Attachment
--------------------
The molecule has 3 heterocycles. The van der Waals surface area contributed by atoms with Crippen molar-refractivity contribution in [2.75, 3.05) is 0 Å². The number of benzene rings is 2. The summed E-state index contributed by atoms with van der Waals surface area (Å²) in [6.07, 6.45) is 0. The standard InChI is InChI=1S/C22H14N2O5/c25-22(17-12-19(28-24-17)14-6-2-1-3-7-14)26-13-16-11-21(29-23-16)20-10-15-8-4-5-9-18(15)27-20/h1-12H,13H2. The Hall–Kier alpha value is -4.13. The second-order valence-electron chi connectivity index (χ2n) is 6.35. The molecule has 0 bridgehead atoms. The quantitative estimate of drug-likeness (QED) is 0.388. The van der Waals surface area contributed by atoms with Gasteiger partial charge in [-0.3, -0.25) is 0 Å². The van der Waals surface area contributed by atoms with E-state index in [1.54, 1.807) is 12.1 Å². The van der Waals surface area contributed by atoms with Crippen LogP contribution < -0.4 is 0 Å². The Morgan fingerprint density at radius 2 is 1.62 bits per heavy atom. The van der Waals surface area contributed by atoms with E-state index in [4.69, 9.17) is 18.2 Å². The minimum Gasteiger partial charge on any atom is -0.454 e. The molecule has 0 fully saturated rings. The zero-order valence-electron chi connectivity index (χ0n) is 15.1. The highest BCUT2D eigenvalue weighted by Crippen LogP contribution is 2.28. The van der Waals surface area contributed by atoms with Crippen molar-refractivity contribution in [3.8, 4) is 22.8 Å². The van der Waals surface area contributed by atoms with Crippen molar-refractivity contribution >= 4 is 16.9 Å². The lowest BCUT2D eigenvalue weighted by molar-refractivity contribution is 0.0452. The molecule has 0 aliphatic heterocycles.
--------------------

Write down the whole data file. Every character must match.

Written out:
The molecule has 3 heterocycles. The van der Waals surface area contributed by atoms with Crippen molar-refractivity contribution in [2.75, 3.05) is 0 Å². The number of benzene rings is 2. The summed E-state index contributed by atoms with van der Waals surface area (Å²) in [6.07, 6.45) is 0. The standard InChI is InChI=1S/C22H14N2O5/c25-22(17-12-19(28-24-17)14-6-2-1-3-7-14)26-13-16-11-21(29-23-16)20-10-15-8-4-5-9-18(15)27-20/h1-12H,13H2. The Hall–Kier alpha value is -4.13. The second-order valence-electron chi connectivity index (χ2n) is 6.35. The molecule has 0 bridgehead atoms. The quantitative estimate of drug-likeness (QED) is 0.388. The van der Waals surface area contributed by atoms with Gasteiger partial charge in [-0.3, -0.25) is 0 Å². The van der Waals surface area contributed by atoms with E-state index in [1.54, 1.807) is 12.1 Å². The van der Waals surface area contributed by atoms with Crippen LogP contribution < -0.4 is 0 Å². The Morgan fingerprint density at radius 2 is 1.62 bits per heavy atom. The van der Waals surface area contributed by atoms with E-state index in [4.69, 9.17) is 18.2 Å². The minimum Gasteiger partial charge on any atom is -0.454 e. The molecule has 0 fully saturated rings. The zero-order valence-electron chi connectivity index (χ0n) is 15.1. The highest BCUT2D eigenvalue weighted by Crippen LogP contribution is 2.28. The van der Waals surface area contributed by atoms with Crippen molar-refractivity contribution in [3.8, 4) is 22.8 Å². The van der Waals surface area contributed by atoms with Crippen molar-refractivity contribution >= 4 is 16.9 Å². The lowest BCUT2D eigenvalue weighted by molar-refractivity contribution is 0.0452. The molecule has 0 aliphatic heterocycles.